By Enyeribe Ejiogu
DIMGBA Igwe’s life was shaped by two major influences: The revealed word of God, the Bible, and the written word in books and other news-related publications. He loved the bible and the printed word with unbridled passion.
It was a lifelong romance that started in childhood. And the love affair never waned until it was gruesomely cut short on that despicable and horrible day when a hit-and-run driver killed him on Saturday morning, September 6, 2014, as he jogged in his Okota, Lagos, neighbourhood. Imagine a person jogging regularly to improve health and sustain life, and then having the same life taken away by a veritable “scampy rascal” as Igwe would say in a jocular way, unique to him.
Talk about diligence. Talk about focus. And you could just be talking about the late Pastor Dimgba Igwe, a widely acclaimed successful journalist and bible scholar. Like Apostle Paul, Igwe loved to teach the word of God, freely sharing the insights and revelations that the Spirit gave him. You could not spend 10 minutes with him and not learn something new, either in the bible or about secular issues of life.
Talking about learning from Igwe, one person, among the many thousands that Igwe impacted on in his lifetime is Pastor Iheanyi Ejiogu, a motivational speaker and peak performance coach, who is also the senior pastor of Liberty House, the Lekki branch of Evangel Pentecostal Church, Lagos, where Igwe was the Deputy General Overseer.
Recalling how Igwe helped to set him on the path that has led him to success, Ejiogu said: “I remember when I was 19 years and I wrote him to be my mentor. Surprisingly, he replied favourably and that was how it all began for me. He taught me to know that the only way to improve mentally was by the quality of the materials one feeds his or her mind with. One of the last things he taught me was in his statement to me was: “Study, study, study, then practise, practise, practise! I will always be grateful.”
That in essence is a reflection of how Igwe himself was forged. From childhood, Igwe decided to build his life around the written word: To seek it, know it, consume it, live by it and give it back. All the while giving the glory to God.
In the book, The Alchemist, the author, Paulo Coelho, said that if a person believed very strongly in a goal, the universe would conspire to help him achieve it. The seed of Igwe’s rise to national prominence through the written word was actually sown after the death of his father, and paying school fees became a stifling challenge for his mother. Probably seeing into the future, his mother had assured him that he would be able to read all the books he could ever read in this life despite the great setback of having to withdraw temporarily from school. Through his own efforts, Igwe literally pulled himself up by the straps of his own boots, using every opportunity he got to read the printed word.
He focused on becoming a writer and diligently pursued this goal by going into journalism. It was a long, drawn out process that eventually led him to the Nigerian Institute of Journalism. With determination, tenacity and singleness of purpose, he made his mark at the Concord newspaper after passing through the tutelage of notable and renowned journalists like the late Dele Giwa. Then providence provided him with the opportunity to team up with Mike Awoyinfa, who later became the pioneer Managing Director/Editor-in-Chief of and now a Director of The Sun Publishing Limited, chose him as his deputy, and together they worked, with a stellar group of energetic journalists, hungry for success, to birth the super-successful and award-winning Weekend Concord, which ‘baptised’ Nigerian newspaper readers into tabloid journalism.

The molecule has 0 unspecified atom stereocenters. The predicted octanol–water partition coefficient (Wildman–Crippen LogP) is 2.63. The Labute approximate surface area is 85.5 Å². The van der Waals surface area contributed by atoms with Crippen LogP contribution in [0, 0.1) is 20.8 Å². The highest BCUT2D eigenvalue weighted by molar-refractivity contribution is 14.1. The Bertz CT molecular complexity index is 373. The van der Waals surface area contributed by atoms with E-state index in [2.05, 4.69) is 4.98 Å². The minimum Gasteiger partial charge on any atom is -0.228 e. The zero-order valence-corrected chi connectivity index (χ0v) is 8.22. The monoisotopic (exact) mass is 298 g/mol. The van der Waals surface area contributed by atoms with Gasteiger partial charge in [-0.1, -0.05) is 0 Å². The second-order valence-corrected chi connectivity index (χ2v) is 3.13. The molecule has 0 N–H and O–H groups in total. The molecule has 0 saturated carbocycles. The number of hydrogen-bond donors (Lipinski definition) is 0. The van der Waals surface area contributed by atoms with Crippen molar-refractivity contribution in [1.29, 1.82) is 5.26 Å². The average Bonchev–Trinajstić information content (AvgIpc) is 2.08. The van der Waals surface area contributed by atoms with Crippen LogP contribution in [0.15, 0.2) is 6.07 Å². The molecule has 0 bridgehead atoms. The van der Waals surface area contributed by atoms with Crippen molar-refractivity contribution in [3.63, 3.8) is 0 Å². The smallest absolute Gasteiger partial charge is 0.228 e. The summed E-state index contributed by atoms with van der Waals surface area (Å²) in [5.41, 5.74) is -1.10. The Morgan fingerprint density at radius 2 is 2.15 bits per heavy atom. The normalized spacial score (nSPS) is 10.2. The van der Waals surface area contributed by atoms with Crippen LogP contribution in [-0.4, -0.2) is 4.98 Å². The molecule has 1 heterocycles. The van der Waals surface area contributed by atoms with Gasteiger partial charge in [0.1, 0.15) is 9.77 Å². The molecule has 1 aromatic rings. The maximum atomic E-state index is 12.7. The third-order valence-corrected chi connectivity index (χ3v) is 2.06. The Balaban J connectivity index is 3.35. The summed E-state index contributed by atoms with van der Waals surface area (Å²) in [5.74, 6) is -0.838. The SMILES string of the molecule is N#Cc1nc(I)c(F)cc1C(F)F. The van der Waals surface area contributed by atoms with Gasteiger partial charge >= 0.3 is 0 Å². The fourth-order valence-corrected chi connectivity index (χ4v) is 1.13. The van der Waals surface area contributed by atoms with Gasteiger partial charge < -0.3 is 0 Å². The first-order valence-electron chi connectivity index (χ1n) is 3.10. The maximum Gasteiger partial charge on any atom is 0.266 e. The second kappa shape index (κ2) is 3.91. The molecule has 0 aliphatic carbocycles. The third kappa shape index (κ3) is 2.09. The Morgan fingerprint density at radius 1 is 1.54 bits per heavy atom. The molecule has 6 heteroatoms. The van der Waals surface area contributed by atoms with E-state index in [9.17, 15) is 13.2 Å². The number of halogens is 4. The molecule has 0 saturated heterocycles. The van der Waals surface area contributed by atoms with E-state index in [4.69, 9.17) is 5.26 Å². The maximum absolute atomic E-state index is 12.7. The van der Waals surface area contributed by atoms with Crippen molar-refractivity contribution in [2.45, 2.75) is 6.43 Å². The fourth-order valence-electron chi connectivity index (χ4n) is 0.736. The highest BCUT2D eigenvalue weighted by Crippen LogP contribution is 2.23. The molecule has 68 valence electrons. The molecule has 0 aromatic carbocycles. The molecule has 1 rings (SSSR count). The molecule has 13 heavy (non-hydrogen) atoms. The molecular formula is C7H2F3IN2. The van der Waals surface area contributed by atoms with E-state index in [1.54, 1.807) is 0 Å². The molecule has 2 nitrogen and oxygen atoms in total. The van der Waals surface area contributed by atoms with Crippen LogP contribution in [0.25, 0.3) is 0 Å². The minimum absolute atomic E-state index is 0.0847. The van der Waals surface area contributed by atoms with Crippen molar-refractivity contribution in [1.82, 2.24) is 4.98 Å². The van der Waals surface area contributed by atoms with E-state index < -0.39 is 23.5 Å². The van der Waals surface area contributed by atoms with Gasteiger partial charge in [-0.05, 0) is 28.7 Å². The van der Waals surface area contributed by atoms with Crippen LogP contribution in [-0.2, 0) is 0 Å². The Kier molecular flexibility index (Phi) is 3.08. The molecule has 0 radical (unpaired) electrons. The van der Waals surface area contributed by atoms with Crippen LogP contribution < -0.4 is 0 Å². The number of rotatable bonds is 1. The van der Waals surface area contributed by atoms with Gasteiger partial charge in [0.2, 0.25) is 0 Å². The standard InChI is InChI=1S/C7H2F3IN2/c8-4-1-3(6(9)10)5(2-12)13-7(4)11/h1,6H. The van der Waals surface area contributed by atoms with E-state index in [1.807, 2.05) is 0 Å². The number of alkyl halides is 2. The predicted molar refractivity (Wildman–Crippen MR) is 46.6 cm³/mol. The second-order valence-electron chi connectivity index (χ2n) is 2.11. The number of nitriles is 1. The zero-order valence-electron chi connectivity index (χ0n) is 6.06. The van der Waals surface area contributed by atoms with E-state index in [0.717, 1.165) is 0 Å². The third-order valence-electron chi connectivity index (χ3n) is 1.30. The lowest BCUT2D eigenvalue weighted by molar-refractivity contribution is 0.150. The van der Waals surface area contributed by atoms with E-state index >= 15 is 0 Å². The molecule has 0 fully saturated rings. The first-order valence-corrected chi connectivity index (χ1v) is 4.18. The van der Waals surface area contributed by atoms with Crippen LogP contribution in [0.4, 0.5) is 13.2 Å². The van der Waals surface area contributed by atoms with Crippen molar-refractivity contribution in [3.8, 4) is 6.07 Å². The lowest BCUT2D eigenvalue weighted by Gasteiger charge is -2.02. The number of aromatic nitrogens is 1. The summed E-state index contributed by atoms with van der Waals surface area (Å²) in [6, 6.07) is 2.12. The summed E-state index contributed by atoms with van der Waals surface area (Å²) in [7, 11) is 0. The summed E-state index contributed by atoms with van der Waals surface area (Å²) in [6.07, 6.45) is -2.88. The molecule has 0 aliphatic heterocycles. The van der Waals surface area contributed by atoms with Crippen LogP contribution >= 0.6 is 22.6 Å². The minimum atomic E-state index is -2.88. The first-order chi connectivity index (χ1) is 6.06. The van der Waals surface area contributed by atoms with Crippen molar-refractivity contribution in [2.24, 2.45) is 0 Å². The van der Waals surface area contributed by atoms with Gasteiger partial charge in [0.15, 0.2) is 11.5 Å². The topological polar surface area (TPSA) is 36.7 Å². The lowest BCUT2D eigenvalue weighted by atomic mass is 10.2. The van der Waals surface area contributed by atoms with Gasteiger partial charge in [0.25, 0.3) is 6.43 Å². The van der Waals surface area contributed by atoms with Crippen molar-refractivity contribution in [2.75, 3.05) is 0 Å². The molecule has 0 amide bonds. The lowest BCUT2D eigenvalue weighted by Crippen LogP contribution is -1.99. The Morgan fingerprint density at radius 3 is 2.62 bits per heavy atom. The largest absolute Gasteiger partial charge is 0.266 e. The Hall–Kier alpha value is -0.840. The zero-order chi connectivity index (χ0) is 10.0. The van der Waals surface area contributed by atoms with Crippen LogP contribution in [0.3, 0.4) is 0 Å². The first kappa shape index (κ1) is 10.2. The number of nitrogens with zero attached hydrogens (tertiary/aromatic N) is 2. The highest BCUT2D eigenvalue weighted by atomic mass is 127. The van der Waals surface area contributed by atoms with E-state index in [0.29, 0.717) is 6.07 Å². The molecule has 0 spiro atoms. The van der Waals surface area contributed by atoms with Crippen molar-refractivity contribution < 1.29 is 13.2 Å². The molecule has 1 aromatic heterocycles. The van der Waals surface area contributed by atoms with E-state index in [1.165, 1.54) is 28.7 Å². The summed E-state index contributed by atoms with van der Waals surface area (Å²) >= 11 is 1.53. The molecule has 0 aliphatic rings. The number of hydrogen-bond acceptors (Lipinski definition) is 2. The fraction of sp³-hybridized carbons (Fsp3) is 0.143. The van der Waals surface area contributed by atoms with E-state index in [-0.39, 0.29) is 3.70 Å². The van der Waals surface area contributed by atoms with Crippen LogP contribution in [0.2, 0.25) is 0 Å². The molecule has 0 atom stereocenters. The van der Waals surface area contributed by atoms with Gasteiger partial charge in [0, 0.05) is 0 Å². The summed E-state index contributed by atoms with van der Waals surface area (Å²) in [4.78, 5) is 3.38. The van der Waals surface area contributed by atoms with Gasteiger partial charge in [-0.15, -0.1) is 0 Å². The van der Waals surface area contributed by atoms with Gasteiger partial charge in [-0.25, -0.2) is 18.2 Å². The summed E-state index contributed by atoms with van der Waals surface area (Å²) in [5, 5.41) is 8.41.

of the Concord family and was somewhat instrumental to the forging of the unique bond between Awoyinfa and Igwe, in the sense that she provided the platform by initiating the creation of the Weekend Concord that brought the duo together, recalled those days in a tribute she wrote when Igwe was killed in 2014. She said: “Mike, as the designate editor for the new title was given the chance to pick his own deputy. Mike chose Dimgba, as his deputy and they made history with Weekend Concord in style, content and circulation. In short, Weekend Concord became the largest circulating Nigerian newspaper, with a million copies sold on Saturday nationwide.”
Similarly, Mrs. Wale Sokunbi, the current and first female chairman of the Editorial Board of The Sun, who is also a ‘daughter’ of the Concord family, captured the relationship forged between Awoyinfa and Igwe in the effort to birth and build Weekend Concord as a successful newspaper brand: “I, alongside many of the old Concord newspaper tribe, met and worked closely together with Mr. Igwe in the 1980s and 90s. The Weekend Concord newspaper, where we worked directly together, was a lovely and interesting place to be. The visionary Mike Awoyinfa, was the ‘heart’ of Weekend Concord, while Dimgba Igwe was the ‘head.’ As a visionary and creative thinker, Awoyinfa almost permanently had his head in the clouds, bubbling with outstanding story ideas and headlines, which he usually first sounded out on his deputy, Dimgba, before bursting into the newsroom to tell us about it. While Awoyinfa daily wined and dined with the mysterious journalism spirits, who gave him uncommon insights that produced blockbuster stories, Dimgba was the one who had his feet firmly planted on the ground. He was the one who always faithfully guided the editorial process, which brought their joint dreams to reality in the form of outstanding and unforgettable stories. It was that shared thinking and responsibility that gave birth to the Weekend Concord in the first place. It was also the magical formula that informed the birth of The Sun newspaper, and made it the roaring success that it is today.”